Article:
US export shipments continue to lag the level needed to fill demand. Actually, the export shipments for the week ending February 22nd were surprising as shipments totaled only 278,700 running bales of upland and 12,100 of Pima. This should not be happening; the USDA FSA report for the week ending February 17th showed that
Bales Made Available for Shipment stood at 1,262,152 bales, yet shipments lagged. US cotton infrastructure, and US infrastructure in general, are operating at capacity in many areas with all segments failing to meet record demand. US exports of cotton and agriculture products are battling with record imports of almost all consumer products at the port and then competing again for trucks due to the added competition from record E-Commerce sales. The logistical problems for cotton start at the warehouses which have simply not modernized their operation. Reports of some warehouses taking several hours to load or unload a truck abound and hours of operation remain a problem, lunch closures continue. The US cotton industry has been fighting to modernize this sector for some time now. Next you have a shortage of truck drivers due to new regulations reducing the number of hours they can drive, increased number of breaks and recordkeeping demands from everywhere. The shortage of trucks is tied to the shortage of drivers who are qualified and trained.
The implementation of the Electronic Logging Device (ELD) in early December is part of a new mandate requiring all truck drivers to install a device that automatically logs driving time, engine hours, vehicle movement, miles driven and location information. This appears to be one of the triggers for the current crisis. Driving for Amazon or other E-Commerce delivery services locally is more attractive than long-haul trucking which takes drivers away from home for extended periods. Then we have the congestion at the ports associated with record imports thanks to the fact that the USA has outsourced its complete supply chain across most major industries. As the economy expanded so has the volume of import. The US trade deficit in 2017 was 566 billion USD which was the largest since 2008. The US imported more food, feed, and beverages than it exported in December for example. It is extremely alarming the extent to which these various supply chains have been outsourced. All these supply chains depend on Logistics.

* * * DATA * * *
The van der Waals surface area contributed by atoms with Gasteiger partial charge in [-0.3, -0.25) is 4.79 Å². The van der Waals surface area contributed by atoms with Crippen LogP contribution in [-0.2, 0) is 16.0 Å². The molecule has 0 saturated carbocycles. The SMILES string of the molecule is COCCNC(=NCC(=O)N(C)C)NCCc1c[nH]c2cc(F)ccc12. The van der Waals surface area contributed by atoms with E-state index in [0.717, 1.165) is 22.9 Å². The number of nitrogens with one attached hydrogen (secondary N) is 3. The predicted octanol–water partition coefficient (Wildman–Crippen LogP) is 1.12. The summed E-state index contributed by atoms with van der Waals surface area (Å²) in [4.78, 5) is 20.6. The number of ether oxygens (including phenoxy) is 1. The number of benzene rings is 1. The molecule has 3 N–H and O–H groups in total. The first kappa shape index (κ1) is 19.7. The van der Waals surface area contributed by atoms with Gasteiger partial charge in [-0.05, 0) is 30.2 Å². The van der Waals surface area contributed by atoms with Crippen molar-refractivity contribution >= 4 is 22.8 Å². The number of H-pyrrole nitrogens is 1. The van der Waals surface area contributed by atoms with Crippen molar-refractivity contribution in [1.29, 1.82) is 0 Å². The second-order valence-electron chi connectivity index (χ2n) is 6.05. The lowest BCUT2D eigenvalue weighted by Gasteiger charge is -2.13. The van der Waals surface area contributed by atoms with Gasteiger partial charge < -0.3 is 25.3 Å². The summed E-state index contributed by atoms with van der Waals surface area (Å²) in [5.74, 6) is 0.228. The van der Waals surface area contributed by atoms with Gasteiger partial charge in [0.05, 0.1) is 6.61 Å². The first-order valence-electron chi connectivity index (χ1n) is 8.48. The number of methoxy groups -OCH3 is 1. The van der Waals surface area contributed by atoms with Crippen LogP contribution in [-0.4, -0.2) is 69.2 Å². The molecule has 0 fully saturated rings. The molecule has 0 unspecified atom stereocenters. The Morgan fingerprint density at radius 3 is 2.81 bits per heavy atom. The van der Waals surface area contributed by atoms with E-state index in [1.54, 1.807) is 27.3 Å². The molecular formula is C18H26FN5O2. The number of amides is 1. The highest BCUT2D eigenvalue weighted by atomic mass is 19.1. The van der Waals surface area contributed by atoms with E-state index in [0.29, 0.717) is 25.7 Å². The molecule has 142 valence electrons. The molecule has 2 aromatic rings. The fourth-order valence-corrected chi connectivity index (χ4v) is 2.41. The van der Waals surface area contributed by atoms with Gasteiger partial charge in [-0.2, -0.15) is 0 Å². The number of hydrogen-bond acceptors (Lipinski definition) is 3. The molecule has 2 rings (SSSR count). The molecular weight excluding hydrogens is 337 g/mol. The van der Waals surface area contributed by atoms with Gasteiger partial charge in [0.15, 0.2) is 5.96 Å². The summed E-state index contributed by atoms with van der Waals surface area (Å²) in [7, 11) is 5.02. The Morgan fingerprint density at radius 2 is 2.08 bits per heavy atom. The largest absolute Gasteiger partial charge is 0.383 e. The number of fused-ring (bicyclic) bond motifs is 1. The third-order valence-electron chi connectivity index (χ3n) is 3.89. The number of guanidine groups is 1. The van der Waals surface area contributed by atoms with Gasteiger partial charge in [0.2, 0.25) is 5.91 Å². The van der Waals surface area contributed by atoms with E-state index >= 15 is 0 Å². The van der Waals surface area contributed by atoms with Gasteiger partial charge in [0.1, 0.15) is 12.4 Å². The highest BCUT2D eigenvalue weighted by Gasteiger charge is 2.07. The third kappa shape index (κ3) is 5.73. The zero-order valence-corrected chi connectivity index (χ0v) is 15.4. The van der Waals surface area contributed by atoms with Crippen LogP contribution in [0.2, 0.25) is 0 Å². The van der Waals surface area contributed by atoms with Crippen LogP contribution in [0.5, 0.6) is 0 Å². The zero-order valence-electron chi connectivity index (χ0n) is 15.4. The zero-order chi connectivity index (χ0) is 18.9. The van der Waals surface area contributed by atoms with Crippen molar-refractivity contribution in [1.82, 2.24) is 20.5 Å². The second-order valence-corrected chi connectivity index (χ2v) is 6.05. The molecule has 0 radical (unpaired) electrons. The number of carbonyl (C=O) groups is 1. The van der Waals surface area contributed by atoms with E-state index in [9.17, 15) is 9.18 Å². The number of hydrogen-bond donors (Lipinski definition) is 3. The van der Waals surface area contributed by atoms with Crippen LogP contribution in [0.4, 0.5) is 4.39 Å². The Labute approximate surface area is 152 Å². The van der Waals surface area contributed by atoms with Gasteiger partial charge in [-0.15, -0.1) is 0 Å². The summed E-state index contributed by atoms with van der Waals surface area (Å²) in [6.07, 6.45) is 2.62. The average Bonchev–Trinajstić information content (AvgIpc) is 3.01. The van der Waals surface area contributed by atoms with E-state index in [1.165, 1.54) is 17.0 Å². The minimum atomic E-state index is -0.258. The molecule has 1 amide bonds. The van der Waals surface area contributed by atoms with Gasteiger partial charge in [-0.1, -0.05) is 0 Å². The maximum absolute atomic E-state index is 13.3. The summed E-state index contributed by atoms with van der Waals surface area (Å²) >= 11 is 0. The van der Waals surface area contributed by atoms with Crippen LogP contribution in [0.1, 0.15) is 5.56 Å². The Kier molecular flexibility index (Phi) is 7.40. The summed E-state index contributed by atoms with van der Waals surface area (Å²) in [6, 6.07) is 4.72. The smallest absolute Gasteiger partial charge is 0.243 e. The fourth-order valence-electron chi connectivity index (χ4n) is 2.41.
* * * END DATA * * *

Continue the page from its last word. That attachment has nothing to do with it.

Under these conditions trucks face long lines at the ports and increased expenses. The map from the global shipping line, Hapag-Lloyd, sent out at the first of February reveals just how congested everything is at the major cotton shipping ports. The Savannah and Houston ports, which are major cotton ports are significantly impacted. We have heard that warehouse space at the Port of Houston is in short supply and expensive. Port space is tight and some exporters are attempting to avoid it for cotton because of time and cost. We saw o n e r e p o r t w h i c h indicated that Jan/Nov US imports from Asia w e r e u p 3 3 . 8 % a t Houston with 2 new Asian serving shipping lines adding service. Imports at the East Coast ports in contrast were up 8.2%. Again this shows the surge in import growth at Houston. It was interesting to note that recent deliveries on March ICE futures were focused on Cotton stored in Houston warehouses which may suggest the deliveries were logistics driven.
Los Angeles and Long Beach are the largest export ports for US cotton while Savannah and Houston are the next largest ports. In past years the Port of Houston has handled more than 2 million bales which make it a very important port. If this volume of cotton is disrupted than it would equal over 166,000 bales a month. Given the level of demand the US should be exporting 450,000 bales a month and it is failing . Since the week ending December 7th the US has exported from 148,200 to 432,463 bales a week which is far below the volume needed or what the infrastructure should be able to handleSource: Jernigan Global